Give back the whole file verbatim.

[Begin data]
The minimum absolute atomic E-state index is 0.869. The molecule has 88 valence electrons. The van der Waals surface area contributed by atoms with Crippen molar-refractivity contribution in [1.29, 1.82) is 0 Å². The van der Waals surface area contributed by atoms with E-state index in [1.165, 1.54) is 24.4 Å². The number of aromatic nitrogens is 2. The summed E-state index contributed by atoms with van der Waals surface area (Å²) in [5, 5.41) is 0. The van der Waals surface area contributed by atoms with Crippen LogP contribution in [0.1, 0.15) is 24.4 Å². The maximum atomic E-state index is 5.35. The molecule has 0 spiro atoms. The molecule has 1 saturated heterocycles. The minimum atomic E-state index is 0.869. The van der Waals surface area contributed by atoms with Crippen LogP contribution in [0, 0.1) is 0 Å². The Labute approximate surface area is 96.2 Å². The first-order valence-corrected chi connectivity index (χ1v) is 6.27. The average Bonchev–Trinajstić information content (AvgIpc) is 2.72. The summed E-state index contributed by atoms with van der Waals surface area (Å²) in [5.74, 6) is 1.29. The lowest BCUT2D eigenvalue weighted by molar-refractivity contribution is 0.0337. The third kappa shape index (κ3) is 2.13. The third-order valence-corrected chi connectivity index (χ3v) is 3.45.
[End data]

The minimum absolute atomic E-state index is 0.869. The molecule has 88 valence electrons. The van der Waals surface area contributed by atoms with Crippen molar-refractivity contribution in [1.29, 1.82) is 0 Å². The van der Waals surface area contributed by atoms with E-state index in [1.165, 1.54) is 24.4 Å². The number of aromatic nitrogens is 2. The summed E-state index contributed by atoms with van der Waals surface area (Å²) in [5, 5.41) is 0. The van der Waals surface area contributed by atoms with Crippen LogP contribution in [0.1, 0.15) is 24.4 Å². The maximum atomic E-state index is 5.35. The molecule has 0 spiro atoms. The molecule has 1 saturated heterocycles. The minimum atomic E-state index is 0.869. The van der Waals surface area contributed by atoms with Crippen LogP contribution in [0, 0.1) is 0 Å². The Labute approximate surface area is 96.2 Å². The first-order valence-corrected chi connectivity index (χ1v) is 6.27. The average Bonchev–Trinajstić information content (AvgIpc) is 2.72. The summed E-state index contributed by atoms with van der Waals surface area (Å²) in [5.74, 6) is 1.29. The lowest BCUT2D eigenvalue weighted by molar-refractivity contribution is 0.0337. The third kappa shape index (κ3) is 2.13. The third-order valence-corrected chi connectivity index (χ3v) is 3.45.